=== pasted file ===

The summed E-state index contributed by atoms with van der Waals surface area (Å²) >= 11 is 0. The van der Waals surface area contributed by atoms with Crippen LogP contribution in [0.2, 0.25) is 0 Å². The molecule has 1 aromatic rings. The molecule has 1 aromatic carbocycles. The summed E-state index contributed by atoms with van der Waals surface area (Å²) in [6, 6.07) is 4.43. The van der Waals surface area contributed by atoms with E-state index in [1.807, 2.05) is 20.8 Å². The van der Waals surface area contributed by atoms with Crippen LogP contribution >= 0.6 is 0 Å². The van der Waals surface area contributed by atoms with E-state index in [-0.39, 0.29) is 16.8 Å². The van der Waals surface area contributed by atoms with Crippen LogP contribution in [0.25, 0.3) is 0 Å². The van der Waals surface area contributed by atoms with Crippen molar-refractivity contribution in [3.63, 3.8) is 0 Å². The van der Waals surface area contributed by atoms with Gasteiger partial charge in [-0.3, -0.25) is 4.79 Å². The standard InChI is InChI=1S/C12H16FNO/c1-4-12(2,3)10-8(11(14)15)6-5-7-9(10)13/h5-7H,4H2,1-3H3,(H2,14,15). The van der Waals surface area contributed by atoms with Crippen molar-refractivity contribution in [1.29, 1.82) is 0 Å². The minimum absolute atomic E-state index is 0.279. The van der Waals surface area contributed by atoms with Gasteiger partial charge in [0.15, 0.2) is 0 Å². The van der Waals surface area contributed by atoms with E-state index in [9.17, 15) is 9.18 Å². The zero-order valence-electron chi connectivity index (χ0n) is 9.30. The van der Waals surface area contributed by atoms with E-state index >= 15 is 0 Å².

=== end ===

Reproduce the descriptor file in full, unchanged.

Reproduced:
The summed E-state index contributed by atoms with van der Waals surface area (Å²) >= 11 is 0. The van der Waals surface area contributed by atoms with Crippen LogP contribution in [0.2, 0.25) is 0 Å². The molecule has 1 aromatic rings. The molecule has 1 aromatic carbocycles. The summed E-state index contributed by atoms with van der Waals surface area (Å²) in [6, 6.07) is 4.43. The van der Waals surface area contributed by atoms with E-state index in [1.807, 2.05) is 20.8 Å². The van der Waals surface area contributed by atoms with Crippen LogP contribution >= 0.6 is 0 Å². The van der Waals surface area contributed by atoms with E-state index in [-0.39, 0.29) is 16.8 Å². The van der Waals surface area contributed by atoms with Crippen LogP contribution in [0.25, 0.3) is 0 Å². The van der Waals surface area contributed by atoms with Crippen molar-refractivity contribution in [3.63, 3.8) is 0 Å². The van der Waals surface area contributed by atoms with Gasteiger partial charge in [-0.3, -0.25) is 4.79 Å². The standard InChI is InChI=1S/C12H16FNO/c1-4-12(2,3)10-8(11(14)15)6-5-7-9(10)13/h5-7H,4H2,1-3H3,(H2,14,15). The van der Waals surface area contributed by atoms with Crippen molar-refractivity contribution in [1.29, 1.82) is 0 Å². The minimum absolute atomic E-state index is 0.279. The van der Waals surface area contributed by atoms with Gasteiger partial charge in [0.15, 0.2) is 0 Å². The van der Waals surface area contributed by atoms with E-state index in [9.17, 15) is 9.18 Å². The zero-order valence-electron chi connectivity index (χ0n) is 9.30. The van der Waals surface area contributed by atoms with E-state index >= 15 is 0 Å².